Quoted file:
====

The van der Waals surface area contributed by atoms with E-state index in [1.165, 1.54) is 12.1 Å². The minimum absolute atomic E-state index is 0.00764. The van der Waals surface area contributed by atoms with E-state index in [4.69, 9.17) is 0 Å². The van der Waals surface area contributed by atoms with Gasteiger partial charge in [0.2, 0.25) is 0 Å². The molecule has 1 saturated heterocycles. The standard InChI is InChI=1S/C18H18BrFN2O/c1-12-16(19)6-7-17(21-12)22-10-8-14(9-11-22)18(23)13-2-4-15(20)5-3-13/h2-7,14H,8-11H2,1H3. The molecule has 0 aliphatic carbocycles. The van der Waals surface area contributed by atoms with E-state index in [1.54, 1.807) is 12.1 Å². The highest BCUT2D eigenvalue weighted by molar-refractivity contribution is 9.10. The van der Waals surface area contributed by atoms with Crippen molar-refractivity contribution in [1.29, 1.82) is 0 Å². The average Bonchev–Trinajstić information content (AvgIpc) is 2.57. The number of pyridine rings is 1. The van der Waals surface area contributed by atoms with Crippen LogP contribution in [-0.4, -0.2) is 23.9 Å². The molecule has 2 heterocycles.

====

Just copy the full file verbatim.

The van der Waals surface area contributed by atoms with E-state index in [1.165, 1.54) is 12.1 Å². The minimum absolute atomic E-state index is 0.00764. The van der Waals surface area contributed by atoms with E-state index in [4.69, 9.17) is 0 Å². The van der Waals surface area contributed by atoms with Gasteiger partial charge in [0.2, 0.25) is 0 Å². The molecule has 1 saturated heterocycles. The standard InChI is InChI=1S/C18H18BrFN2O/c1-12-16(19)6-7-17(21-12)22-10-8-14(9-11-22)18(23)13-2-4-15(20)5-3-13/h2-7,14H,8-11H2,1H3. The molecule has 0 aliphatic carbocycles. The van der Waals surface area contributed by atoms with E-state index in [1.54, 1.807) is 12.1 Å². The highest BCUT2D eigenvalue weighted by molar-refractivity contribution is 9.10. The van der Waals surface area contributed by atoms with Crippen molar-refractivity contribution in [1.29, 1.82) is 0 Å². The average Bonchev–Trinajstić information content (AvgIpc) is 2.57. The number of pyridine rings is 1. The van der Waals surface area contributed by atoms with Crippen LogP contribution in [-0.4, -0.2) is 23.9 Å². The molecule has 2 heterocycles.